The beginning of Cuban missile crisis-a conflict between two huge atomic nations, the U.S and the U.S.S.R. was a formal presentation made by the CIA to President Kennedy. Experts pointed to the missile base being constructed near San Cristobel, Cuba. No one expected that the Russians would build a base in Cuba for Ballistic Missiles after confirming that the Russians would sign an atmospheric test-ban treaty. This may have been justified by the fact that U.S had a similar base in Turkey near the border with the Soviet Union. However, the biggest puzzle was that Khrushchev assured that there were no military installations in Cuba and that the relationship between the two superpowers would not conflict.
RFK and Secretary of Defense, Robert McNamara, became the blockade's strongest advocates. They did not accept the idea of the U.S. raining bom... ... middle of paper ... ...roposed that if the U.S. removed its missiles from Turkey then Russia would remove its missiles from Cuba. Robert Kennedy wanted Soviet missiles and offensive weapons removed from Cuba under UN inspection. Later that same day, a U.S. U-2 was shot down over Cuba. Bombardment of Cuba was the initial reaction, but JFK calmed everyone down.
These missiles were later revealed to be nuclear (History Learning Site). The US had repeatedly warned the Soviets not to place nuclear weapons in Cuba and the Soviets had assured them that they wouldn’t do that and told the US that Cuba would only receive non-nuclear weapons for the defense of their island (The Cuban Missile Crisis, Considering its Place in Cold War History). Nobody knew what Russias and Cubas intentions were putting these missiles there. Theodore Sorensen, one of President Kennedy’s close advisors said “The only honest answer I have is, I don’t know now, and I didn’t know then. None of us knew.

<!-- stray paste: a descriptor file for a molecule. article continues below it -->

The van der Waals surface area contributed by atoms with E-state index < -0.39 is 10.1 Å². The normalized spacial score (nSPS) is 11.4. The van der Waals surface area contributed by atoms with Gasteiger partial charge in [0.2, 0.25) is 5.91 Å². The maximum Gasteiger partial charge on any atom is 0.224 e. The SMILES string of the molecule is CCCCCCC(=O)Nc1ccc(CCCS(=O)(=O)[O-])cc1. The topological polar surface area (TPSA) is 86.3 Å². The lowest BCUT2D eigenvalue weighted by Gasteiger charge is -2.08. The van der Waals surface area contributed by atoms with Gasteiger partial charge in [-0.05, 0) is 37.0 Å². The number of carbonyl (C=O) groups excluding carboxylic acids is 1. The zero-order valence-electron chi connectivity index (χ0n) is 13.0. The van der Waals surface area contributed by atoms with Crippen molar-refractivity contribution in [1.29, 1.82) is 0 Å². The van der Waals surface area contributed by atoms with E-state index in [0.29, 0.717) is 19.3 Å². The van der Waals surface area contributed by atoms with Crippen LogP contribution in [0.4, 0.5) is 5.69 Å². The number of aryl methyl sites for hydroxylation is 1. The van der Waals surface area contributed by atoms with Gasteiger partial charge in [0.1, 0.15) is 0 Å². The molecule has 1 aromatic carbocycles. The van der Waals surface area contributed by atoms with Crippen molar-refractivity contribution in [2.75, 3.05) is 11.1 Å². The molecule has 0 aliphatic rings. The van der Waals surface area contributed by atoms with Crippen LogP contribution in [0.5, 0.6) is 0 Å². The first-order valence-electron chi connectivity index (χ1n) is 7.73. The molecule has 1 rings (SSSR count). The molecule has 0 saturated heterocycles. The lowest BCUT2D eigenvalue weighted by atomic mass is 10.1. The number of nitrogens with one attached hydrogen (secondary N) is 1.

The Soviet Union and the United States were exceptionally close to an all out nuclear war that could have wiped out the entire human population. Photos were taken from a spy plane... ... middle of paper ... ..., there was a huge need for the Cuban Missile crisis to occur and for the missiles in Cuba to be discovered, for the reason that if it had not happened, then there would still be a lack of communication to this day, or there would have been for numerous years to come, and the nation as we know it may not still be standing. This event in history was significant because it in fact did lead to the connection of the world to each other and therefore eliminated abundant tribulations. The nations would never have been connected by something as necessary as a hotline as early as they were at the time. Ultimately, the positives outweighed the negatives in that the only true negative was fear, and this fear was the fear of the unknown.
Khrushchev mistakenly assumed that the United States would take no action and when questioned denied that any missiles were being supplied to Cuba. The Soviet Union was desperately behind the United States in the arms race. Soviet missiles were only powerful enough to be launched against Europe but U.S. missiles were capable of striking the entire Soviet Union. A deployment in Cuba would double the Soviet strategic arsenal and provide a real deterrent to potential against the Soviet Union. Fidel Castro was looking for a way to defend his island from an attack by the U.S.